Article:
Many, many women have some sort of carpal tunnel syndrome towards the end of their pregnancy (or earlier!). I know I’ve had it in the past but, truly, nothing could have prepared me for this. It was, possibly, the worst part of the twin pregnancy.
My arms and hands were so swollen that the pain alone was unbearable. I would have been able to tolerate the numbness, to some degree, but the sheer burning agony prevented me from working and I lost a very important contract as a result.
I tried arm braces, soaking my arms in hot water, physical therapy, essential oils, increasing my water intake, massage, hot compresses, and chiropractic adjustments. Nothing, and I mean NOTHING, worked. Again, it’s four months later and my middle fingers are still mostly numb. It’s improving but it’s taking its own sweet time…
Cardiac Woes in Twin Pregnancy
I had heart problems years and years ago as a young 20-year-old. Without going into boring amounts of detail, I used to have to take medication until I had two procedures that corrected a defect. That is, of course, until the end of this crazy twin pregnancy!
I had to end up wearing a holter, seeing a cardiologist and an electrophysiologist, and being diagnosed with atrial tachycardia and premature ventricular contractions. The cardiologist was pretty set on me needing an ablation sometime after giving birth but the electrophysiologist has encouraged me to give it some time. I can still feel my heart beating fast and irregularly sometimes but I’m going to give my body a year to recover before I do anything more to it.
I’ve been diagnosed with anemia at different points in my life. It was annoying and I felt drained but it wasn’t anything super serious. I’ve heard lots of other people talk about having anemia and taking iron supplements or increasing the iron intake in their diets. I’ve never had numbers so consistently low, however, that a hematologist starts talking about the possibility of me needing a blood transfusion.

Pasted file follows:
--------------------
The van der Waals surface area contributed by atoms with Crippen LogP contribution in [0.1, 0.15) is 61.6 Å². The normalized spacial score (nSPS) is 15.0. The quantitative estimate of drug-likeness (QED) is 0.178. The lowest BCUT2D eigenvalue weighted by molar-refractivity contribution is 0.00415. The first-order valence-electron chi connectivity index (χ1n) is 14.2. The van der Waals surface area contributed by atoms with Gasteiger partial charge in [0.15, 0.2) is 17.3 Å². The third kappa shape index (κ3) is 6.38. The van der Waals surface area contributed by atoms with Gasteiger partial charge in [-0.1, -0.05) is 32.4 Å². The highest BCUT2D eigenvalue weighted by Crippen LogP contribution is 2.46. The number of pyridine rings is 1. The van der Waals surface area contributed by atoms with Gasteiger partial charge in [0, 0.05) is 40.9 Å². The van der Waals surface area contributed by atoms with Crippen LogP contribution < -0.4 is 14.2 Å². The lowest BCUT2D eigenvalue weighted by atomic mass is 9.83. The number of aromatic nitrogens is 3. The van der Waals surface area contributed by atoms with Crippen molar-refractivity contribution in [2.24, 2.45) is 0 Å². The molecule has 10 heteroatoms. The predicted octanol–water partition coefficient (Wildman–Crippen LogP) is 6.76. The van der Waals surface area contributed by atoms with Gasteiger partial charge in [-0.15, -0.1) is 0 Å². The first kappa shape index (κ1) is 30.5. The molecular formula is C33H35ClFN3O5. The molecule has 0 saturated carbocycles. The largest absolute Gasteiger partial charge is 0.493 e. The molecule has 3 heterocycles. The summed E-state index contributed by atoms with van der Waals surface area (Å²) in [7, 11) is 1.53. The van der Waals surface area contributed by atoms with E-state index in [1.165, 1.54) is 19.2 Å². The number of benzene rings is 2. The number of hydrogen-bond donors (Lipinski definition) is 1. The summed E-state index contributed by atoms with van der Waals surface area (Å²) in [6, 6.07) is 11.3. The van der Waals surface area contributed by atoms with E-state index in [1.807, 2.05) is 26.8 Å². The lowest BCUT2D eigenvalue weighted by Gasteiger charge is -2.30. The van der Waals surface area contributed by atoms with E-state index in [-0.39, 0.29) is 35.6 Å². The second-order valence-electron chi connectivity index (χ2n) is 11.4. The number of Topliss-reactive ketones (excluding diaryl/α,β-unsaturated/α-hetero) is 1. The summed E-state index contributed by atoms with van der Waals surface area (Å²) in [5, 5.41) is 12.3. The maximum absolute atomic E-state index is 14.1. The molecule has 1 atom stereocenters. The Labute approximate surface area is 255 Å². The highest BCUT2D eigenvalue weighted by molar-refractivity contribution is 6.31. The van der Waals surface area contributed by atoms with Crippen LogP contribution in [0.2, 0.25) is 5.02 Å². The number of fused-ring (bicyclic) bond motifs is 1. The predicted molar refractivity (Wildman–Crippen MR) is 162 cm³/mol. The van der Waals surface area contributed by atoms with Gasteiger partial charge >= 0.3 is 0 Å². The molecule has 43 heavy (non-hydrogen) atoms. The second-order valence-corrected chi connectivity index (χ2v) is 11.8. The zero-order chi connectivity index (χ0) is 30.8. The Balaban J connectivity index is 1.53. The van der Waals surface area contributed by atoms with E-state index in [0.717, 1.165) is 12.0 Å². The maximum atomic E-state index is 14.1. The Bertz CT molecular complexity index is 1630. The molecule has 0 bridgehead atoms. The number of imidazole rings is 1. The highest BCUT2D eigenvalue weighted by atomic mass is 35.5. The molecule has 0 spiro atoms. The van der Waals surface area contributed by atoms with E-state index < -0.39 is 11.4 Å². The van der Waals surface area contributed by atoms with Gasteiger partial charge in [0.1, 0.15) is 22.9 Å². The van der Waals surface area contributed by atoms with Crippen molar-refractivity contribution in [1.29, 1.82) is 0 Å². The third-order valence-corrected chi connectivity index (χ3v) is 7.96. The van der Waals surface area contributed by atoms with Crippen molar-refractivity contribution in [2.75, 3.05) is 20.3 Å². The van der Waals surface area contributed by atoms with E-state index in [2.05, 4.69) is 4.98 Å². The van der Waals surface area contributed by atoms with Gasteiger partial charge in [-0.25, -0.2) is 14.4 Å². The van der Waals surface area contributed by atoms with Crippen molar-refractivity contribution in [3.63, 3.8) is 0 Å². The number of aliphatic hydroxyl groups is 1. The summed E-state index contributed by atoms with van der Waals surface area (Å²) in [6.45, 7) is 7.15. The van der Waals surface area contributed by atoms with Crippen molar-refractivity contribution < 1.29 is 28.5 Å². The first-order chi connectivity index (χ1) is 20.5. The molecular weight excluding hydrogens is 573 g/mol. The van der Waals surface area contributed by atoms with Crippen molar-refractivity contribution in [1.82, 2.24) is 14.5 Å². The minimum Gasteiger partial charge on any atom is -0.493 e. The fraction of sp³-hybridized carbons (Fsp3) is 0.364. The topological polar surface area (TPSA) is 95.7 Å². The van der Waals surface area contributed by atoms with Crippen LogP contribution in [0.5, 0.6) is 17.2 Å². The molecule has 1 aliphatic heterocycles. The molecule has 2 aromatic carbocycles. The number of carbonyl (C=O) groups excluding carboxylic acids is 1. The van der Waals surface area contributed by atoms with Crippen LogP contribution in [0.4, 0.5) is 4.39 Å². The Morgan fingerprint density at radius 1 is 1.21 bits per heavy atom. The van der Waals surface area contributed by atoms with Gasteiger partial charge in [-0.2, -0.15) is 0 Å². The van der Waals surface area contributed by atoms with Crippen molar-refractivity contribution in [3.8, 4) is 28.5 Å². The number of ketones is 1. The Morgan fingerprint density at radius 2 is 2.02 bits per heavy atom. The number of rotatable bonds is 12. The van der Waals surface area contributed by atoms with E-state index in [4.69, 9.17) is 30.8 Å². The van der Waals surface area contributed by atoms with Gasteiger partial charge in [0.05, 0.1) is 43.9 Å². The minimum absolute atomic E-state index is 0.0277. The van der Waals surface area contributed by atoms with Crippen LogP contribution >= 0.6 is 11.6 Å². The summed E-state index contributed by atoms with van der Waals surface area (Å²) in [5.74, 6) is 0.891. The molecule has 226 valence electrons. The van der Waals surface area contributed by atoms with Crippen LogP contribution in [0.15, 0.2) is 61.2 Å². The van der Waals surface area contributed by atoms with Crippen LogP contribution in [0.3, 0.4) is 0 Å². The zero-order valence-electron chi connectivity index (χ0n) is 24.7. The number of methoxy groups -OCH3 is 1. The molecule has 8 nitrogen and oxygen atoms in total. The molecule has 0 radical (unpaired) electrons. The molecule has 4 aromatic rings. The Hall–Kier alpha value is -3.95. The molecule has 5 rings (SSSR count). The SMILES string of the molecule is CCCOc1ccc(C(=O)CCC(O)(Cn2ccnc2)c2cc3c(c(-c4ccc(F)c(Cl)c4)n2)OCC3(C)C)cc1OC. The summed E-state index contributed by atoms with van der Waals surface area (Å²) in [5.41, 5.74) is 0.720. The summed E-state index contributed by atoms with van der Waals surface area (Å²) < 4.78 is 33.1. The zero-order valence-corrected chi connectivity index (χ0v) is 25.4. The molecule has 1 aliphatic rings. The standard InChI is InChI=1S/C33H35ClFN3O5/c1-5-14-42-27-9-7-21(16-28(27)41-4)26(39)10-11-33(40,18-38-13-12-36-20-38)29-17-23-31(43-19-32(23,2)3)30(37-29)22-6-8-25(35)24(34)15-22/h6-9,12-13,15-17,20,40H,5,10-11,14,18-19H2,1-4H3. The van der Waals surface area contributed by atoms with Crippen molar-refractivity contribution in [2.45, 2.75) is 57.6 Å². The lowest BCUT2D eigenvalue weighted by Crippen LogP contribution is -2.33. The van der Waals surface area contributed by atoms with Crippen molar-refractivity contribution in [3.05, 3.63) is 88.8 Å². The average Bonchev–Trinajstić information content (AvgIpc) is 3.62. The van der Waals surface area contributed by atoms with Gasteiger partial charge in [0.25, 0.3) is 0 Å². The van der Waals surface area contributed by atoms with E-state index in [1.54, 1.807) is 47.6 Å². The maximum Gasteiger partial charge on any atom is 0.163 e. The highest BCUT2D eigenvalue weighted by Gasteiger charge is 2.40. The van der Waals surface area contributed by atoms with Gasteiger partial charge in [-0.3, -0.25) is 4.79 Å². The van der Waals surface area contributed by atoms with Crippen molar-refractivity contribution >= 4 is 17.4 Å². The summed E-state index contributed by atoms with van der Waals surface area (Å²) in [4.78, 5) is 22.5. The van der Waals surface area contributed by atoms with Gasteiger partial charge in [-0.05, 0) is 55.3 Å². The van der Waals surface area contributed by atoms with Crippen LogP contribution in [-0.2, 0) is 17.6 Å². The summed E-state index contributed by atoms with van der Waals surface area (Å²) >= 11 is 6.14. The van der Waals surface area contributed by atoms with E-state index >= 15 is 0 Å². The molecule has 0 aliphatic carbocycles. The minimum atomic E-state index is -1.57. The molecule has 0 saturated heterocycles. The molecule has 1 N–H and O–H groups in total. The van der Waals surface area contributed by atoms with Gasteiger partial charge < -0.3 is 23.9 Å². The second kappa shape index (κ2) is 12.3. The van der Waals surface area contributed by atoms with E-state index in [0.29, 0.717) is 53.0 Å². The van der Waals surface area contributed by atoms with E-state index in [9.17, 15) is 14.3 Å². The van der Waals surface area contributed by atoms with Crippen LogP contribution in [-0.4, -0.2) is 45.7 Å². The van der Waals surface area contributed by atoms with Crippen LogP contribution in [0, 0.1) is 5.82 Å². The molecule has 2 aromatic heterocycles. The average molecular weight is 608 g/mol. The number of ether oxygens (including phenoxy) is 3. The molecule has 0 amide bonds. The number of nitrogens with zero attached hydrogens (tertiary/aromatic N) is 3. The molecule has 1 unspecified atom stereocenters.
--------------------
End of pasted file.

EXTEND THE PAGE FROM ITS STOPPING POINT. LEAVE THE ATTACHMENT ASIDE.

Yeah, it got that bad. I started taking iron infusions intravenously a couple months ago. Hopefully, they have given me the boost I needed to recover and get back on a good path with supplements and improved nutrition. I hope those babies know that I love them!
Where do I even begin with this? Yes, most pregnant women get some swelling but, I’m telling you, this twin pregnancy had me looking like one giant puffed up ball of fluid. Good gracious, it was so uncomfortable. We bought every type of compression hose and sock you can imagine. We elevated my feet. They massaged my legs. I drank more water. My doctor told me to try to move around and walk more but, of course, with that stupid Pubis Symphysis Dysfunction, I was not really able to do that.
It took weeks, and I mean, WEEKS, for the swelling to even improve and, finally, I read a post on a pregnancy message board that ended up being a game-changer. The poster said to put on some shoes, tie them really tight and go for a 30 minute walk. Within two walks, my feet were almost normal. How ’bout that?!
What was your experience been like?